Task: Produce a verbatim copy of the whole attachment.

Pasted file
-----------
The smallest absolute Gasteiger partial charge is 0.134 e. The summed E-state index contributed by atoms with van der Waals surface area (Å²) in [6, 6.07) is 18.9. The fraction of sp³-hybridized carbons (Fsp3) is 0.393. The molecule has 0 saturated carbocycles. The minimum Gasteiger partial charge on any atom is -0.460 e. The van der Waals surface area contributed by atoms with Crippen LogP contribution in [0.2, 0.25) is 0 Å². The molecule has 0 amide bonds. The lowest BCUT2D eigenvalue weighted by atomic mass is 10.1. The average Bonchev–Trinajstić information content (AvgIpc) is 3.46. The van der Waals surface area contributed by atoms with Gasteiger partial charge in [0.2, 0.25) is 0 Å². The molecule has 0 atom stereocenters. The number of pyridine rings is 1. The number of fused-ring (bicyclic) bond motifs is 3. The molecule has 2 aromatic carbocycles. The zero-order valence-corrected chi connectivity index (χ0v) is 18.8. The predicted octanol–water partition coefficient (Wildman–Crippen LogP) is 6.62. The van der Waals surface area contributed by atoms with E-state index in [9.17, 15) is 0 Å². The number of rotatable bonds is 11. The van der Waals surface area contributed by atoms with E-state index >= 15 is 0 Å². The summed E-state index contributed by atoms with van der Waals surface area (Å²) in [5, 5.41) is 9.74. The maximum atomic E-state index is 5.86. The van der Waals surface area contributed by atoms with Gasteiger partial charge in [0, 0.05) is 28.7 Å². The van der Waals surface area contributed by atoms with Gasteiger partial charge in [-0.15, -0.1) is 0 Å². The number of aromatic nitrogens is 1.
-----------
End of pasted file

The smallest absolute Gasteiger partial charge is 0.134 e. The summed E-state index contributed by atoms with van der Waals surface area (Å²) in [6, 6.07) is 18.9. The fraction of sp³-hybridized carbons (Fsp3) is 0.393. The molecule has 0 saturated carbocycles. The minimum Gasteiger partial charge on any atom is -0.460 e. The van der Waals surface area contributed by atoms with Crippen LogP contribution in [0.2, 0.25) is 0 Å². The molecule has 0 amide bonds. The lowest BCUT2D eigenvalue weighted by atomic mass is 10.1. The average Bonchev–Trinajstić information content (AvgIpc) is 3.46. The van der Waals surface area contributed by atoms with Gasteiger partial charge in [0.2, 0.25) is 0 Å². The molecule has 0 atom stereocenters. The number of pyridine rings is 1. The number of fused-ring (bicyclic) bond motifs is 3. The molecule has 2 aromatic carbocycles. The zero-order valence-corrected chi connectivity index (χ0v) is 18.8. The predicted octanol–water partition coefficient (Wildman–Crippen LogP) is 6.62. The van der Waals surface area contributed by atoms with E-state index in [9.17, 15) is 0 Å². The number of rotatable bonds is 11. The van der Waals surface area contributed by atoms with E-state index >= 15 is 0 Å². The summed E-state index contributed by atoms with van der Waals surface area (Å²) in [5, 5.41) is 9.74. The maximum atomic E-state index is 5.86. The van der Waals surface area contributed by atoms with Gasteiger partial charge in [0, 0.05) is 28.7 Å². The van der Waals surface area contributed by atoms with Gasteiger partial charge in [-0.15, -0.1) is 0 Å². The number of aromatic nitrogens is 1.